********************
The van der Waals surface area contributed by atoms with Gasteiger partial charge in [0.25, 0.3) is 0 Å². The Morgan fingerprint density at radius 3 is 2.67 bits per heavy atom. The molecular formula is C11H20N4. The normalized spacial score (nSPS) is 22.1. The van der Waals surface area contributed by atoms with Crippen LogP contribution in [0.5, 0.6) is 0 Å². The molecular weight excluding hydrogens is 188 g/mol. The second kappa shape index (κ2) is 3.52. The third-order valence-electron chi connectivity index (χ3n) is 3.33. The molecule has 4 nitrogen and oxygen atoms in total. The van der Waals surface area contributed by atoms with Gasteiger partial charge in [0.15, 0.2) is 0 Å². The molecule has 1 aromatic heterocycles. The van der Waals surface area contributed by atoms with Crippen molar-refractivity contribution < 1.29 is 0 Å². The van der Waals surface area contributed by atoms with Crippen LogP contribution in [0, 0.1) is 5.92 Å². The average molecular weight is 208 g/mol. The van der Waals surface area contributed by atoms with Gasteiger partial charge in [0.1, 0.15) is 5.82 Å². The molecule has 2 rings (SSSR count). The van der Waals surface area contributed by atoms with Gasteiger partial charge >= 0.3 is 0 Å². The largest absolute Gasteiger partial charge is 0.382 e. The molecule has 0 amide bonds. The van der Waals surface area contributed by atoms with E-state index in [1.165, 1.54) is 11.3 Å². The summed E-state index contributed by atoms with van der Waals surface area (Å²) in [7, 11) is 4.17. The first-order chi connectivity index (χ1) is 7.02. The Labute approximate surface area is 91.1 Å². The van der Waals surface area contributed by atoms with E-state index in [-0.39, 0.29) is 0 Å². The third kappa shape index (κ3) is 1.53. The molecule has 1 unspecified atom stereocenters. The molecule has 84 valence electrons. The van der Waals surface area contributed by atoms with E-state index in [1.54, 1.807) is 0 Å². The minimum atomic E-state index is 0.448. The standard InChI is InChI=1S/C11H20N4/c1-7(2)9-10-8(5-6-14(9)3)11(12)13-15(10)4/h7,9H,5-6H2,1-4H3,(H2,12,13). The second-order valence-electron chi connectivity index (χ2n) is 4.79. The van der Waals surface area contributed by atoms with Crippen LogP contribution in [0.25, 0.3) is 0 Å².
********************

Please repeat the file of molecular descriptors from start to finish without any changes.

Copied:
The van der Waals surface area contributed by atoms with Gasteiger partial charge in [0.25, 0.3) is 0 Å². The Morgan fingerprint density at radius 3 is 2.67 bits per heavy atom. The molecular formula is C11H20N4. The normalized spacial score (nSPS) is 22.1. The van der Waals surface area contributed by atoms with Crippen LogP contribution in [0.5, 0.6) is 0 Å². The molecular weight excluding hydrogens is 188 g/mol. The second kappa shape index (κ2) is 3.52. The third-order valence-electron chi connectivity index (χ3n) is 3.33. The molecule has 4 nitrogen and oxygen atoms in total. The van der Waals surface area contributed by atoms with Gasteiger partial charge in [0.15, 0.2) is 0 Å². The molecule has 1 aromatic heterocycles. The van der Waals surface area contributed by atoms with Crippen molar-refractivity contribution < 1.29 is 0 Å². The van der Waals surface area contributed by atoms with Crippen LogP contribution in [0, 0.1) is 5.92 Å². The average molecular weight is 208 g/mol. The van der Waals surface area contributed by atoms with Gasteiger partial charge in [0.1, 0.15) is 5.82 Å². The molecule has 2 rings (SSSR count). The van der Waals surface area contributed by atoms with Gasteiger partial charge >= 0.3 is 0 Å². The largest absolute Gasteiger partial charge is 0.382 e. The molecule has 0 amide bonds. The van der Waals surface area contributed by atoms with E-state index in [1.165, 1.54) is 11.3 Å². The summed E-state index contributed by atoms with van der Waals surface area (Å²) in [7, 11) is 4.17. The first-order chi connectivity index (χ1) is 7.02. The Labute approximate surface area is 91.1 Å². The van der Waals surface area contributed by atoms with E-state index in [-0.39, 0.29) is 0 Å². The third kappa shape index (κ3) is 1.53. The molecule has 1 unspecified atom stereocenters. The molecule has 84 valence electrons. The van der Waals surface area contributed by atoms with E-state index in [1.54, 1.807) is 0 Å². The minimum atomic E-state index is 0.448. The standard InChI is InChI=1S/C11H20N4/c1-7(2)9-10-8(5-6-14(9)3)11(12)13-15(10)4/h7,9H,5-6H2,1-4H3,(H2,12,13). The second-order valence-electron chi connectivity index (χ2n) is 4.79. The van der Waals surface area contributed by atoms with Crippen LogP contribution in [0.25, 0.3) is 0 Å².